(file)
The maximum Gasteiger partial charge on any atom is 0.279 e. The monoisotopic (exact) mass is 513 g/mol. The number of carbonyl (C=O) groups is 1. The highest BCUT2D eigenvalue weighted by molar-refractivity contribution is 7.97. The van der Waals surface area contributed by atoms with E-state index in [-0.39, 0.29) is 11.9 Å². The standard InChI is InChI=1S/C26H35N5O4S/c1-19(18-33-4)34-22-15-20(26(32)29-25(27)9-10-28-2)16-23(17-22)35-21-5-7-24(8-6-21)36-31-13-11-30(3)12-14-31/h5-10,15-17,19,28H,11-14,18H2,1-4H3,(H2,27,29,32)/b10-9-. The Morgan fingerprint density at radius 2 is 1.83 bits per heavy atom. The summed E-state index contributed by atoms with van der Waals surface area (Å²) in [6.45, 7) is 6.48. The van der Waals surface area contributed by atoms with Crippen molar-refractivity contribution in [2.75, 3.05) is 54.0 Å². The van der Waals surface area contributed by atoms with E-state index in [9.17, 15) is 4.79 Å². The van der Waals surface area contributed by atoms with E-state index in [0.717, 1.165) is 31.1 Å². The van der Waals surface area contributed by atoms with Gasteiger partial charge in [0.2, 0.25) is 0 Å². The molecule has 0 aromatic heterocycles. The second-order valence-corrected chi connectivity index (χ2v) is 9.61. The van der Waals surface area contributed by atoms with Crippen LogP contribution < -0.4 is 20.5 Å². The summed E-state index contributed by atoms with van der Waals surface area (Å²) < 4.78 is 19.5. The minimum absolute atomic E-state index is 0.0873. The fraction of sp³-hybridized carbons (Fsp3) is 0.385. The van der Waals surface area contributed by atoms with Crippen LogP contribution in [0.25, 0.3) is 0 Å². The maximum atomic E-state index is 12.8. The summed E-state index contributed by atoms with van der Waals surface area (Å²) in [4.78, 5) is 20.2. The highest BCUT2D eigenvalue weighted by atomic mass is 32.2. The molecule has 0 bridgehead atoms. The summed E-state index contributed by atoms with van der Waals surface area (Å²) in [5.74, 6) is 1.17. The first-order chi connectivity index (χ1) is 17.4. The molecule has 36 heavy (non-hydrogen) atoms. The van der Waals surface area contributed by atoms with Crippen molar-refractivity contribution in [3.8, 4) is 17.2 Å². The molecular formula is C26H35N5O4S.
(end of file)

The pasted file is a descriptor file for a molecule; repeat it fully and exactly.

The maximum Gasteiger partial charge on any atom is 0.279 e. The monoisotopic (exact) mass is 513 g/mol. The number of carbonyl (C=O) groups is 1. The highest BCUT2D eigenvalue weighted by molar-refractivity contribution is 7.97. The van der Waals surface area contributed by atoms with E-state index in [-0.39, 0.29) is 11.9 Å². The standard InChI is InChI=1S/C26H35N5O4S/c1-19(18-33-4)34-22-15-20(26(32)29-25(27)9-10-28-2)16-23(17-22)35-21-5-7-24(8-6-21)36-31-13-11-30(3)12-14-31/h5-10,15-17,19,28H,11-14,18H2,1-4H3,(H2,27,29,32)/b10-9-. The Morgan fingerprint density at radius 2 is 1.83 bits per heavy atom. The summed E-state index contributed by atoms with van der Waals surface area (Å²) in [6.45, 7) is 6.48. The van der Waals surface area contributed by atoms with Crippen molar-refractivity contribution in [2.75, 3.05) is 54.0 Å². The van der Waals surface area contributed by atoms with E-state index in [9.17, 15) is 4.79 Å². The van der Waals surface area contributed by atoms with E-state index in [0.717, 1.165) is 31.1 Å². The van der Waals surface area contributed by atoms with Gasteiger partial charge in [0.2, 0.25) is 0 Å². The molecule has 0 aromatic heterocycles. The second-order valence-corrected chi connectivity index (χ2v) is 9.61. The van der Waals surface area contributed by atoms with Crippen LogP contribution < -0.4 is 20.5 Å². The summed E-state index contributed by atoms with van der Waals surface area (Å²) < 4.78 is 19.5. The minimum absolute atomic E-state index is 0.0873. The fraction of sp³-hybridized carbons (Fsp3) is 0.385. The van der Waals surface area contributed by atoms with Crippen LogP contribution in [0.25, 0.3) is 0 Å². The maximum atomic E-state index is 12.8. The summed E-state index contributed by atoms with van der Waals surface area (Å²) in [4.78, 5) is 20.2. The highest BCUT2D eigenvalue weighted by atomic mass is 32.2. The molecule has 0 bridgehead atoms. The summed E-state index contributed by atoms with van der Waals surface area (Å²) in [5.74, 6) is 1.17. The first-order chi connectivity index (χ1) is 17.4. The molecule has 36 heavy (non-hydrogen) atoms. The van der Waals surface area contributed by atoms with Crippen molar-refractivity contribution in [3.8, 4) is 17.2 Å². The molecular formula is C26H35N5O4S.